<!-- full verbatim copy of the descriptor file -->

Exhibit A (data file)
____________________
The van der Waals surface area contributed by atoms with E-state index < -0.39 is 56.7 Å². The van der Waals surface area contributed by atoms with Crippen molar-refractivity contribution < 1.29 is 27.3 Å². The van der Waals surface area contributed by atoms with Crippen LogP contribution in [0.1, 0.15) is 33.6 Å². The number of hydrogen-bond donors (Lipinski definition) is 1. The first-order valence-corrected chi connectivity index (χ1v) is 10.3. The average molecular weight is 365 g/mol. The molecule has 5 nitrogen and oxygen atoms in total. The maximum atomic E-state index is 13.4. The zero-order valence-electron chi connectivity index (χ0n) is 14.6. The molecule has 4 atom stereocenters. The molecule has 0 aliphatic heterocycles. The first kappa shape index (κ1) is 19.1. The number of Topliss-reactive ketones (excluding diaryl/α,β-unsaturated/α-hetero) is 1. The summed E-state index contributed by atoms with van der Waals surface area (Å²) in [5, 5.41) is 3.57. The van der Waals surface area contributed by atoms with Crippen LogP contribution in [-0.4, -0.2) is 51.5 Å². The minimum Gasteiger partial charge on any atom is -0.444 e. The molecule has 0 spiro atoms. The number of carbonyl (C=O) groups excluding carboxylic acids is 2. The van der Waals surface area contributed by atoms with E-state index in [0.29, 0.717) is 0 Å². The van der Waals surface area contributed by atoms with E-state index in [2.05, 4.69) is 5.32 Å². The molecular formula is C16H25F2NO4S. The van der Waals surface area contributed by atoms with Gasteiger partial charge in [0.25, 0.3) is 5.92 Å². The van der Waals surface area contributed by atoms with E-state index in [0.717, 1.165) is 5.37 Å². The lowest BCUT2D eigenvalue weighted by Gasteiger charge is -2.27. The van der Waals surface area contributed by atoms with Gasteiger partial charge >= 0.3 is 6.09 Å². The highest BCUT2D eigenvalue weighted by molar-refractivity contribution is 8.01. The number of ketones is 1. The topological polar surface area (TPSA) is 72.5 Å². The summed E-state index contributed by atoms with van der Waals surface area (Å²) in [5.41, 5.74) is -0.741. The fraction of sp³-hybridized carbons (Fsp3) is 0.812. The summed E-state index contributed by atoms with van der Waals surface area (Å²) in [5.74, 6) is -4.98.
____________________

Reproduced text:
The van der Waals surface area contributed by atoms with E-state index < -0.39 is 56.7 Å². The van der Waals surface area contributed by atoms with Crippen molar-refractivity contribution < 1.29 is 27.3 Å². The van der Waals surface area contributed by atoms with Crippen LogP contribution in [0.1, 0.15) is 33.6 Å². The number of hydrogen-bond donors (Lipinski definition) is 1. The first-order valence-corrected chi connectivity index (χ1v) is 10.3. The average molecular weight is 365 g/mol. The molecule has 5 nitrogen and oxygen atoms in total. The maximum atomic E-state index is 13.4. The zero-order valence-electron chi connectivity index (χ0n) is 14.6. The molecule has 4 atom stereocenters. The molecule has 0 aliphatic heterocycles. The first kappa shape index (κ1) is 19.1. The number of Topliss-reactive ketones (excluding diaryl/α,β-unsaturated/α-hetero) is 1. The summed E-state index contributed by atoms with van der Waals surface area (Å²) in [5, 5.41) is 3.57. The van der Waals surface area contributed by atoms with Crippen LogP contribution in [-0.4, -0.2) is 51.5 Å². The minimum Gasteiger partial charge on any atom is -0.444 e. The molecule has 0 spiro atoms. The number of carbonyl (C=O) groups excluding carboxylic acids is 2. The van der Waals surface area contributed by atoms with E-state index in [0.29, 0.717) is 0 Å². The van der Waals surface area contributed by atoms with E-state index in [2.05, 4.69) is 5.32 Å². The molecular formula is C16H25F2NO4S. The van der Waals surface area contributed by atoms with Gasteiger partial charge in [0.25, 0.3) is 5.92 Å². The van der Waals surface area contributed by atoms with E-state index in [0.717, 1.165) is 5.37 Å². The lowest BCUT2D eigenvalue weighted by Gasteiger charge is -2.27. The van der Waals surface area contributed by atoms with Gasteiger partial charge >= 0.3 is 6.09 Å². The highest BCUT2D eigenvalue weighted by molar-refractivity contribution is 8.01. The number of ketones is 1. The topological polar surface area (TPSA) is 72.5 Å². The summed E-state index contributed by atoms with van der Waals surface area (Å²) in [5.41, 5.74) is -0.741. The fraction of sp³-hybridized carbons (Fsp3) is 0.812. The summed E-state index contributed by atoms with van der Waals surface area (Å²) in [5.74, 6) is -4.98.